CareVision

Big Garden Birdwatch: making the most of Nature’s Therapist

From Friday 26 to Sunday 28 January, the Royal Society for the Protection of Birds (RSPB) will hold its annual Big Garden Birdwatch. This is a yearly survey of the wild birds that visit British gardens and nature spots. Participants can sign up for a digital guide to identifying and attracting birds. Then, they can spend an hour of their choosing watching and recording the number and types of wild birds that land in their garden or designated natural area.

This is not only a lovely way to spend an hour, but it helps the RSPB keep track of how different birds are faring at the moment, and which species might be doing better than others. Anyone can join in. It’s free to register. Find out more online at https://www.rspb.org.uk/whats-happening/big-garden-birdwatch.

The great thing about nature is that it is free to access, relaxing to interact with and always there, waiting for you and your residents to enjoy. If you are inspired by the RSPB Big Garden Watch to do more to get your residents connected to nature and the great outdoors, Care Vision can help. The system can support staff in planning outings to local gardens, talks from wildlife experts and horticulture based arts and crafts activities. Here are some ways for your residents to take part in therapeutic nature activities this month.

Feed the birds

If you want to attract more birds to your gardens and grounds – and not just for the RSPB Big Garden Birdwatch – you need to make it worth their while! Feeding the birds and providing plenty of water to drink and bathe in is a great way to increase your care home’s avian population. Food options are massively reduced during the winter months as the trees and bushes no long produce berries and the ground is harder and therefore more difficult to peck for worms. You can put up shop-bought bird feeders or engage your residents in making their own. Save suitable scraps from mealtimes to put out, such as bread, fruit, seeds and suet.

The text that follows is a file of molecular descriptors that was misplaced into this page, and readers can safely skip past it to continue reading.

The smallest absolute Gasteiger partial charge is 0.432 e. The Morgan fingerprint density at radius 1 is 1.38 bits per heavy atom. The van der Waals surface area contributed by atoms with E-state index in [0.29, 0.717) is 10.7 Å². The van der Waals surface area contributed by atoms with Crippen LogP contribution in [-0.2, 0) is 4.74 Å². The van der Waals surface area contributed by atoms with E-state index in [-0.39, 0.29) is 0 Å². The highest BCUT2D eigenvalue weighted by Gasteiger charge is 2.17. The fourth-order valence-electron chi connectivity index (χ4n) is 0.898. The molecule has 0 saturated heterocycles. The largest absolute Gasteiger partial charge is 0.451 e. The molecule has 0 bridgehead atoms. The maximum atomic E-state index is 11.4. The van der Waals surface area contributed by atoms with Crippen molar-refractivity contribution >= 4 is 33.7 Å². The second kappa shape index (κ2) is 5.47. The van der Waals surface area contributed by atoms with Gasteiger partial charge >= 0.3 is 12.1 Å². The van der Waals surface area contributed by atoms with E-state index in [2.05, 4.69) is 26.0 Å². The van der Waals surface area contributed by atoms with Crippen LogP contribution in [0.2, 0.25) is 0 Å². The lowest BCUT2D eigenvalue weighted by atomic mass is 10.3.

Raised beds and assisted gardening

Many care home residents retain a love for gardening and making things grow, even while coping with restricted mobility and other health issues. You can help them carry on their passion with a few adjustments. Raising flower beds and herb gardens to waist height can help wheelchair users and those unable to bend down enormously. Indoor gardening sessions, such as planting up flower baskets, or using a shed to help ward off the worst of the Winter weather can also help people stay warmer and drier. Other ideas to help people enjoy gardening well into old age include providing chairs or padded kneelers, choosing ergonomic gardening tools that are lightweight and easy to hold and use.

Natural connections

Even if people are unable to physically spend much time outdoors, there are still many ways in which care home staff can bring nature and wildlife inside to them. Holding flora and fauna themed crafting afternoons is one way – you could press flowers to make greetings cards or make birds and animals out of fabric, decoupage or clay. Make sure that there are plenty of flowers and pot plants situated around the home. You can also try and ensure that residents can see out of the windows to natural views, trees, plants and wildlife – with as much natural light as much as possible. Have wildlife books, DVDs, websites and other resources readily available for people to browse and enjoy.

Wildlife skills

It’s never too late to learn new skills or discover a new passion. Helping people access wildlife and outdoor hobbies can be a highly effective way to encourage more fresh air, help stimulate the imagination and raise morale. There is a huge range of wildlife-based activities about which people from all walks of life can enjoy deepening their knowledge. Many can be enjoyed indoors, e.g. arranging flowers, making bird feeders or sketching wildlife. Other activities don’t take too much effort or know-how to set up for outdoor enjoyment. These include planting a herb garden, creating a compost heap, deadheading and weeding a flower border or learning what to put out for visiting hedgehogs, birds or insects.

Recent News